Case-control studies assessed site-specific prostate cancer susceptibility in the following genes: EMSY, KLF6, AMACR, NBS1, CHEK2, AR, SRD5A2, ER-beta, E-cadherin, and the toll-like receptor genes. These studies have been complicated by the later-onset nature of the disease and the high background rate of prostate cancer in the general population. In addition, there is likely to be real, extensive locus heterogeneity for HPC, as suggested by both segregation and linkage studies. In this respect, HPC resembles a number of the other major adult-onset hereditary cancer syndromes, in which more than one gene can produce the same or very similar clinical phenotype (e.g., hereditary breast/ovarian cancer, Lynch syndrome, hereditary melanoma, and hereditary renal cancer). The clinical validity and utility of genetic testing for any of these genes based solely on evidence for HPC susceptibility has not been established.
Admixture mapping is a method used to identify genetic variants associated with traits and/or diseases in individuals with mixed ancestry. This approach is most effective when applied to individuals whose admixture was recent and consists of two populations who had previously been separated for thousands of years. The genomes of such individuals are a mosaic, comprised of large blocks from each ancestral locale. The technique takes advantage of a difference in disease incidence in one ancestral group compared with another. Genetic risk loci are presumed to reside in regions enriched for the ancestral group with higher incidence. Successful mapping depends on the availability of population-specific genetic markers associated with ancestry, and on the number of generations since admixture.[175,176]
Admixture mapping is a particularly attractive method for identifying genetic loci associated with increased prostate cancer risk among African Americans. African American men are at higher risk of developing prostate cancer than are men of European ancestry, and the genomes of African American men are mosaics of regions from Africa and regions from Europe. It is therefore hypothesized that inherited variants accounting for the difference in incidence between the two groups must reside in regions enriched for African ancestry. In prostate cancer admixture studies, genetic markers for ancestry were genotyped genome-wide in African American cases and controls in a search for areas enriched for African ancestry in the men with prostate cancer. Admixture studies have identified the following chromosomal regions associated with prostate cancer:
An advantage of this approach is that recent admixtures result in long stretches of linkage disequilibrium (up to hundreds of thousands of base pairs) of one particular ancestry. As a result, fewer markers are needed to search for genetic variants associated with specific diseases, such as prostate cancer, than the number of markers needed for successful GWAS. (Refer to the GWAS section of this summary for more information.)
Genome-wide Association Studies (GWAS)
- GWAS can identify inherited genetic variants that influence risk of disease.
- For complex diseases, such as prostate cancer, risk of developing the disease is the product of multiple genetic and environmental factors; each individual factor contributes relatively little to overall risk.
- To date, GWAS have discovered dozens of genetic variants associated with prostate cancer risk.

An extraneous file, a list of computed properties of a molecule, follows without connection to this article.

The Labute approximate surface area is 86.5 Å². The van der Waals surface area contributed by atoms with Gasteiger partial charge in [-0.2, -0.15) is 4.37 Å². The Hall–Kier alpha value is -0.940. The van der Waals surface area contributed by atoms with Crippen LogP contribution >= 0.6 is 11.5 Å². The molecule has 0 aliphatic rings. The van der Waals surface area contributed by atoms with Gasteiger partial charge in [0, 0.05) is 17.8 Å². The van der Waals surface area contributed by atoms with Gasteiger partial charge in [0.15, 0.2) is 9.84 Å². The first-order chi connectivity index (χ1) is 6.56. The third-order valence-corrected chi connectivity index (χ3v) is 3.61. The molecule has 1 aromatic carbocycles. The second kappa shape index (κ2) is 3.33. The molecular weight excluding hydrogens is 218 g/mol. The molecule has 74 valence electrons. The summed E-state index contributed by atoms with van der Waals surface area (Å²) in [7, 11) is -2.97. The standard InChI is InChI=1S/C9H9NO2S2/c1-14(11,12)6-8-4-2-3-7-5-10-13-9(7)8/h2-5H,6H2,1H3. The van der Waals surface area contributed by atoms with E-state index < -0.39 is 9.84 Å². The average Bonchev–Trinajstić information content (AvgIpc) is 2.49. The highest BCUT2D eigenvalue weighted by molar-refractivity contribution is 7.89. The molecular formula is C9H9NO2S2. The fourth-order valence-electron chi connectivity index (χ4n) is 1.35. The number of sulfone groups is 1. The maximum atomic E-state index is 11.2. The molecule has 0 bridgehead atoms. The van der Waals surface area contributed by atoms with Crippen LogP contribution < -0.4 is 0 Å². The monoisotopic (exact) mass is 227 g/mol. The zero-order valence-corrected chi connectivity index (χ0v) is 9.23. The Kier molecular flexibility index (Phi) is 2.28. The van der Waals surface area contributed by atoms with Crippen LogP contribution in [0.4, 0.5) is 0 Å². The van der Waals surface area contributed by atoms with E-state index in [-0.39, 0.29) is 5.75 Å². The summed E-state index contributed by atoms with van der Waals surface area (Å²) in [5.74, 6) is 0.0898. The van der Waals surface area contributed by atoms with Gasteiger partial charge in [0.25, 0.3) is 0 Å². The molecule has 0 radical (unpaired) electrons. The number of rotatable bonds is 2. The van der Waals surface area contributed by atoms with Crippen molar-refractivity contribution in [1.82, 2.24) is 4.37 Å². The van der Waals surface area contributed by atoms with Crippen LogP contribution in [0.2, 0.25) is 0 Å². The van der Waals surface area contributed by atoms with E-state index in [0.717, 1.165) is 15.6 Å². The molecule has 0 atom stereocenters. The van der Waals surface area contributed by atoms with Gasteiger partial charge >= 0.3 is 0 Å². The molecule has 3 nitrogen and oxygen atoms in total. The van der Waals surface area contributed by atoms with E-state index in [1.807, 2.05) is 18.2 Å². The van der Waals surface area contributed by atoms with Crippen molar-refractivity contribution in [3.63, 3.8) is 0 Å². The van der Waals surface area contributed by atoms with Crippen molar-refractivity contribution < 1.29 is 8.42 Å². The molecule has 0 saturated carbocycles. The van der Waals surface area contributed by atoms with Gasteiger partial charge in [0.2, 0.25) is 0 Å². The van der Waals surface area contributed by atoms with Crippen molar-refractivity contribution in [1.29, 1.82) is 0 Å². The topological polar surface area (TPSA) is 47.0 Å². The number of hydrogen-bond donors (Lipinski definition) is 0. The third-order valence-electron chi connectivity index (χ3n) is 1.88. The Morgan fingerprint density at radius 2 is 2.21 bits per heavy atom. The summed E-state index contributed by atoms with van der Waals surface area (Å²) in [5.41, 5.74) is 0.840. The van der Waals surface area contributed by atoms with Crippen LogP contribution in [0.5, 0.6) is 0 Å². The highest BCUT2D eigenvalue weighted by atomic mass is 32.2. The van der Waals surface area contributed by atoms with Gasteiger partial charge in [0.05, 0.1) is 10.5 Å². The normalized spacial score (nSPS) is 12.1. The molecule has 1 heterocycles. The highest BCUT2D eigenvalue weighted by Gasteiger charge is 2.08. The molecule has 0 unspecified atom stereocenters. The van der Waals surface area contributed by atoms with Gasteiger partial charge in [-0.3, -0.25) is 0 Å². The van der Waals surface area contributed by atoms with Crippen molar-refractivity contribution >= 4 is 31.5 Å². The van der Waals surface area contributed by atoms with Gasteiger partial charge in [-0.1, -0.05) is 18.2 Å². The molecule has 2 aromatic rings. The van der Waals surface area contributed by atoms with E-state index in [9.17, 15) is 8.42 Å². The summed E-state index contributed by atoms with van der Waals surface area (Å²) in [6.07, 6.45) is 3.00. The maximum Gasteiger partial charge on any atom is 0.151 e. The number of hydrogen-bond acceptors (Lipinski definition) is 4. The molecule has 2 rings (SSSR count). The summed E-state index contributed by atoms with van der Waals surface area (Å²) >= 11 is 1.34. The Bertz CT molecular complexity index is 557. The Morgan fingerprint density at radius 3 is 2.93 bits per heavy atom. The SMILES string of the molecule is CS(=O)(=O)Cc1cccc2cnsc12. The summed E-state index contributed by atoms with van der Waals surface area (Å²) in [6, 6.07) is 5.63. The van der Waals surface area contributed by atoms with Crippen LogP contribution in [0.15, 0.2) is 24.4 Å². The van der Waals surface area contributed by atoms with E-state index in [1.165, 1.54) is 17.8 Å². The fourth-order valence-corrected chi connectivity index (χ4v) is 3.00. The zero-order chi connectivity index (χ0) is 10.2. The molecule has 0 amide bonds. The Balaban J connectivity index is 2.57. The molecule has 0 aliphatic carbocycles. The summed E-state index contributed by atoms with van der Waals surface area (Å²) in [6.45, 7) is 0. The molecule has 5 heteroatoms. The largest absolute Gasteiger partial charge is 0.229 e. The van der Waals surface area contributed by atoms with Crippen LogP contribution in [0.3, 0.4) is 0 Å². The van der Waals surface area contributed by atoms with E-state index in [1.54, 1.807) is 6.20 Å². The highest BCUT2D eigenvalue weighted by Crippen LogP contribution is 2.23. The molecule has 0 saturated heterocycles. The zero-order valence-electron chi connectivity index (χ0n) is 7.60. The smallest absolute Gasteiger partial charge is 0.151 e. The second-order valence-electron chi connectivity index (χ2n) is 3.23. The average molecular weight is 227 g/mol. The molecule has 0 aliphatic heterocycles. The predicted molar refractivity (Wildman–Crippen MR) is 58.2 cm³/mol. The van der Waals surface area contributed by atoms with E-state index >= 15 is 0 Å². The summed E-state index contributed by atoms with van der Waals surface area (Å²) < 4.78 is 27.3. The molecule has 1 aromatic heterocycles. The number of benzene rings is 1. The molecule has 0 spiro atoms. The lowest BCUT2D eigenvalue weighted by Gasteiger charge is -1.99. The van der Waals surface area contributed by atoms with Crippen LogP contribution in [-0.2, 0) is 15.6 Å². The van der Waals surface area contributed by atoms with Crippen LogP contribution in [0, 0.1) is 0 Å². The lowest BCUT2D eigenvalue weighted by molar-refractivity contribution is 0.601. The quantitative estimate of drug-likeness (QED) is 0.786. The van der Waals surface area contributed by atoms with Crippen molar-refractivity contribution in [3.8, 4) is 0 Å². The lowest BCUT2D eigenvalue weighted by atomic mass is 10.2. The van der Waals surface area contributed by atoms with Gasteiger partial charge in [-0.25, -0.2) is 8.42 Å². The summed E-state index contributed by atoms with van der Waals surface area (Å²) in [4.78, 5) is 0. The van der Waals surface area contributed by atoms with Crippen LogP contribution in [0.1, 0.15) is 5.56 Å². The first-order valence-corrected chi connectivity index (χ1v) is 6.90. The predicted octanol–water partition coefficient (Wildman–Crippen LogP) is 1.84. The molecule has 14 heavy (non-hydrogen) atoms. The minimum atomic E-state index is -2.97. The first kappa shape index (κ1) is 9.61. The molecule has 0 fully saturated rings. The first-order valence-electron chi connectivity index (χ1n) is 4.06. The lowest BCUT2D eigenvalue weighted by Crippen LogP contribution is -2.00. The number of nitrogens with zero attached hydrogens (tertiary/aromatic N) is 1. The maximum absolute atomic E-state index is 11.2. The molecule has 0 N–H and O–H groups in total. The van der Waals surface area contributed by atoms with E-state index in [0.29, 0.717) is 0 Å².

- Individuals can be genotyped for all known prostate cancer risk markers relatively easily; but, to date, studies have not demonstrated that this information contributes substantially to variables commonly used to assess risk, such as family history.
- The clinical relevance of variants identified from GWAS remains unclear.
Introduction to GWAS
Genome-wide searches have successfully identified susceptibility alleles for many complex diseases, including prostate cancer. This approach can be contrasted with linkage analysis, which searches for genetic risk variants co-segregating within families that have a high prevalence of disease. Linkage analyses are designed to uncover rare, highly penetrant variants that segregate in predictable heritance patterns (e.g., autosomal dominant, autosomal recessive, X-linked, and mitochondrial). GWAS, on the other hand, are best suited to identify multiple, common, low-penetrance genetic polymorphisms. GWAS are conducted under the assumption that the genetic underpinnings of complex phenotypes, such as prostate cancer, are governed by many alleles, each conferring modest risk. Most genetic polymorphisms genotyped in GWAS are common, with minor allele frequencies greater than 1% to 5% within a given ancestral population (e.g., men of European ancestry). GWAS survey all common inherited variants across the genome, searching for alleles that are associated with incidence of a given disease or phenotype.[180,181] The strong correlation between many alleles located close to one another on a given chromosome (called linkage disequilibrium) allows one to "scan" the genome without having to test all tens of millions of known SNPs. GWAS can test approximately 1 million SNPs and ascertain almost all common inherited variants in the genome.
In a GWAS, allele frequency is compared for each SNP between cases and controls. Promising signals–in which allele frequencies deviate significantly in case and control populations–are validated in replication cohorts. In order to have adequate statistical power to identify variants associated with a phenotype, large numbers of cases and controls, typically thousands of each, are studied. Because 1 million SNPs are typically evaluated in a GWAS, false-positive findings are expected to occur frequently whenstandard statistical thresholds are used. Therefore, stringent statistical rules are used to declare a positive finding, usually using a threshold of P < 1 × 10-7.[182,183,184]